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A few hours later, however, hundreds returned. Many were newcomers, electrified by images from the night before.

Individuals wandering onto Urumqi Middle Road were pounced on by police and detained. Still, people stayed.

About 3 p.m., a man with a bouquet asked an officer, “I’m holding flowers, is that a crime?” He shouted: “We Chinese need to be a little braver!”

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He was seized by police and shoved into a car, according to a witness and images of the incident.

Police cordoned off the vigil site. Tensions between officers and protesters grew.

Some chanted slogans for freedom or against virus restrictions. Others were more sarcastic, shouting, “Serve the people!” — mocking a well-worn Communist motto — according to one protester.

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“Do you understand the symbolism of what you’re holding?” one officer told a girl raising a piece of paper. “Don’t be used or incited by others!”

Police in neon green vests hurried people along, picking off individuals at times. Officers entered restaurants and ordered diners to leave in the middle of meals.

“Police violence!” protesters shouted. Others cursed officers as “dogs.”

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By around 6 p.m., curious crowds and protesters numbered in the thousands.

Waves of detentions began. Officers charged and arrested people at random, beating or kicking some whom they grabbed, witnesses said. The crowd was packed so tightly that some feared a stampede.

Those detained were forced onto a bus. As it drove away, an AP journalist saw crowds cheering those detained: “Don’t give in to these thugs!”

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As dusk fell, the crowds thinned.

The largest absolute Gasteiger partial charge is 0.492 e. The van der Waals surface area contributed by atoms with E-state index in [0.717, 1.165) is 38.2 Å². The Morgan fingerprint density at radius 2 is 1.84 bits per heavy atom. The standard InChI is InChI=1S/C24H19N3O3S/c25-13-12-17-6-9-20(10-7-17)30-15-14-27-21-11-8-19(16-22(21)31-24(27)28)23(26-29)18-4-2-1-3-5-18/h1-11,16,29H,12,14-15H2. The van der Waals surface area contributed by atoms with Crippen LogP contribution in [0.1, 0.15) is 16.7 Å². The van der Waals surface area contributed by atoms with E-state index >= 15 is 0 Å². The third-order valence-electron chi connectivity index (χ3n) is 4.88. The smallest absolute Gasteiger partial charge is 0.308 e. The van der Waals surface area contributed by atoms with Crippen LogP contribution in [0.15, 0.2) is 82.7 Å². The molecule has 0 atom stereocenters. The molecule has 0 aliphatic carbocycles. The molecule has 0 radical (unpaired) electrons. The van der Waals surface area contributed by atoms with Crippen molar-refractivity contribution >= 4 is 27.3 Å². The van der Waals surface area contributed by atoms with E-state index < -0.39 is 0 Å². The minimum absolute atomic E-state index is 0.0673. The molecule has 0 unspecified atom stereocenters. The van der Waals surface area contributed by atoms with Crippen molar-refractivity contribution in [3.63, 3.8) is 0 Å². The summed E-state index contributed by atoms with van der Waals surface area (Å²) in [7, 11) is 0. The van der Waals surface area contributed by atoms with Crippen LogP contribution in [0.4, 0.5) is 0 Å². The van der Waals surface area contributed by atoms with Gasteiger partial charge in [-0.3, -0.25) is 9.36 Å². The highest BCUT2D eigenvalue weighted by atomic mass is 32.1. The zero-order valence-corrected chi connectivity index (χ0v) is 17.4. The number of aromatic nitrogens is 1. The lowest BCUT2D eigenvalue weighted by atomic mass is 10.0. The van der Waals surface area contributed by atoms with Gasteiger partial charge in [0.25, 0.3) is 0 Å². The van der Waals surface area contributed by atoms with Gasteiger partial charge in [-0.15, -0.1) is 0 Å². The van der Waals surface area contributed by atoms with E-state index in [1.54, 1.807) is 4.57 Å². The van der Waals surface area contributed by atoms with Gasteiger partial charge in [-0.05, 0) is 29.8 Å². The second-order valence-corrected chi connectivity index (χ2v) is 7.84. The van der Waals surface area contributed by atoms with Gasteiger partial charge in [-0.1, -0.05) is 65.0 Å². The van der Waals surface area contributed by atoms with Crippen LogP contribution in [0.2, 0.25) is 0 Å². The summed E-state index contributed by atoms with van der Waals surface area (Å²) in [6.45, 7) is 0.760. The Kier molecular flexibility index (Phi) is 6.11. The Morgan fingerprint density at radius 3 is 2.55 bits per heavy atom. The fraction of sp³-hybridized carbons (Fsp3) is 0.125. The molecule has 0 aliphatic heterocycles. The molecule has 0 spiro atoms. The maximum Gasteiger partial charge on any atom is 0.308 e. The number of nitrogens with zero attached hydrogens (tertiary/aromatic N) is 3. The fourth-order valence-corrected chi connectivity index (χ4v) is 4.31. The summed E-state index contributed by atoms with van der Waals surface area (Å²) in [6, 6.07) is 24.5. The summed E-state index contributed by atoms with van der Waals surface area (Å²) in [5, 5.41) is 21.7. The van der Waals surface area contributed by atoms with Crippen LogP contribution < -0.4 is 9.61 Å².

At around 10:30 p.m. Sunday, about 30 officers in black charged people at an Urumqi Middle Road intersection, sending them fleeing. An AP journalist and others were tackled and hit repeatedly on their heads by police using their hands.

The journalist and four others were put in a police van and taken to a station in northern Shanghai. When one female detainee said she had only been walking on the road, an officer told her: “Shut up.”

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Britain later summoned the Chinese ambassador to complai over the beating and detention of a BBC journalist.

At the station, the journalist saw 16 other detainees, mostly in their 20s. Some were injured, including a man with bloodied jeans and a gash above an eye.

Police confiscated phones and demanded passwords. Detainees were taken to interrogation rooms, locked to metal chairs and questioned individually.

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When police learned the journalist’s identity, he was released after two hours, without questioning or being pressed for his phone’s password.

Shanghai police did not respond to a faxed request for comment.

A detainee who identified herself to a reporter only by the Japanese name Kasugawa said she was detained for over 24 hours after an officer saw her taking photos.

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She was fingerprinted, photographed and had her iris scanned, and was made to sign printouts of her phone chats after surrendering her password. Upon her release, police returned her phone and warned her not to protest again.

Kasugawa has stayed home since then, fearful of police. But she said the protests gave her hope.

“I didn’t have any expectations for this country, ” she said. “Every time I think about that day, I really just want to cry.”

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Wu reported from Taipei, Taiwan.